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We present a case of a 22-year-old asymptomatic female whose CT study (performed following trauma) incidentally discovered a posterior fossa mass. The lesion was further evaluated with a MRI study, and (following discussion with the patient and her family) elective surgical resection of the lesion was performed. On pathology, histological evaluation revealed a diagnosis of rosette-forming glioneuronal tumor of the fourth ventricle. RGNT of the fourth ventricle or posterior fossa should always be considered in the differential diagnosis of infratentorial lesions, especially in young adults.
A 22-year-old female presented to the ER following a motor vehicle accident. A CT study, obtained for trauma workup, revealed a posterior fossa mass lesion. No acute intracranial findings related to the trauma were seen.
On physical exam, there were no positive neurological findings. The patient had a normal motor and sensory exam, with no difficulty with coordination or balance, and had normal gait. No clinical signs of hydrocephalus were present.
The CT study of the head revealed a heterogeneously hypodense mass lesion involving the fourth ventricle and the cerebellar vermis, with some calcifications within (Figs. 1A, B).
MRI study revealed a 5 × 4 × 2.5 cm, heterogeneously T2 hyperintense lesion, with multiple cystic areas, involving the fourth ventricle, which was expanded (Figs. 2A, B). The lesion was closely related to the midline vermis; no definite plane between the lesion and the vermis was seen. On the T1-weighted sequence, the lesion was predominantly hypointense and mildly heterogeneous (Figs. 3A, B). Areas of gradient susceptibility corresponding to the calcifications seen on the CT study were seen. Linear and serpiginous areas of enhancement were seen within the lesion (Figs. 4A, B). No significant dilatation of the third and lateral ventricles was seen.
After discussion with the patient and her family, the lesion was surgically resected with a suboccipital midline craniotomy approach. A white and tan-red mass was totally resected.
On pathology, a low-grade neoplasm with bland histologic and cytologic features was seen with fragments of unremarkable cerebellum. The neoplasm had variable histology, with pilocytic astrocytoma-like areas, myxoid areas, and groups of oligodendoglial cells, neurocytic rosettes, and perivascular pseudorosettes. Microcalcifications were noted.
Immunohistochemically, GFAP and S-100 protein were positive in the glial areas, and synaptophysin was seen to highlight the neurocytic and perivascular rosettes. The Ki-67 proliferation index was 1%. EMA was negative. A trichome stain showed scattered hyalinized vessels. The neurofilament showed scattered axons focally in the neoplastic fragments.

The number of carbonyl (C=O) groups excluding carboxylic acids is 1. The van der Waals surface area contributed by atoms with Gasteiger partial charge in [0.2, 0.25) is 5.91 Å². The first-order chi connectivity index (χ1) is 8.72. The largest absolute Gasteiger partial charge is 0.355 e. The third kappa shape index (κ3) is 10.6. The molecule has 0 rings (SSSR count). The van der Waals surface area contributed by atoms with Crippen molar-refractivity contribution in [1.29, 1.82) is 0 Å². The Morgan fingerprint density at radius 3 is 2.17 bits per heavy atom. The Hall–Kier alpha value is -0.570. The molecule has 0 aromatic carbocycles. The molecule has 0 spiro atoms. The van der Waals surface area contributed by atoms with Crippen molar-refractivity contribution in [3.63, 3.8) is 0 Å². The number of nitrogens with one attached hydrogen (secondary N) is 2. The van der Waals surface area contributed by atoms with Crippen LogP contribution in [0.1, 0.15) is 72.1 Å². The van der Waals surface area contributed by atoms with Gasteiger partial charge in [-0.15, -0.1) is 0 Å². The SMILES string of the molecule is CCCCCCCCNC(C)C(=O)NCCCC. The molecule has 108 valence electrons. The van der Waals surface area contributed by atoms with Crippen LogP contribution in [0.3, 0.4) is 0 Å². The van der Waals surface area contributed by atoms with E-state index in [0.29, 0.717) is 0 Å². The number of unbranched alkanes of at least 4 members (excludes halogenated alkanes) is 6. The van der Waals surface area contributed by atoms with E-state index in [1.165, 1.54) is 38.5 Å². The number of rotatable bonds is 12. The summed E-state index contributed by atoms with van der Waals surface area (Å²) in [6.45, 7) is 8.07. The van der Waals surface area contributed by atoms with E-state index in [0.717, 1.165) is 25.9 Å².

One year after surgery, the patient has no complaints, is neurologically intact, and is doing well.
Rosette-forming glioneuronal tumor (RGNT) was described as a distinct disease entity by Komori et al. in 2002, in a report of 11 cases (1). RGNTs were noted to be histologically distinct and separate from dysembryoplastic neuroepithelial tumor (DNET) of the cerebellum, a report of which was described in 1995 by Kuchelmeister et al (2). RGNT was recognized as a new category of grade 1 tumor, in the WHO classification of tumors of the central nervous system, in 2007 (3). It is a rare, slowly growing tumor of the posterior fossa, closely related to the fourth ventricle, and it predominantly affects young adults. Some studies have reported a female predominance (4). RGNT usually arises in the midline and primarily involves the wall and floor of the fourth ventricle and the cerebellum. It often occupies the fourth ventricle, may show parenchymal extension, and may extend to involve the aqueduct (3). Rarely, tumors involving the tectal/pineal and acqueductal regions have been described (1, 5, 6, 7), as well as multifocal lesions with mesencephalic and thalamic components (1, 5).
It has two separate histological components, glial and neurocytic, with the site of origin hypothesized to involve the periventricular germinal matrix.
The patient may remain asymptomatic and the lesion discovered incidentally, as in our case. It is often associated with hydrocephalus (8). If the patient is symptomatic, the clinical findings may be secondary to obstructive hydrocephalus, ataxia being the most common kind. Other clinical findings of nausea, vomiting, headaches, vertigo, visual disturbances, neck pain, and rigidity have been described (5).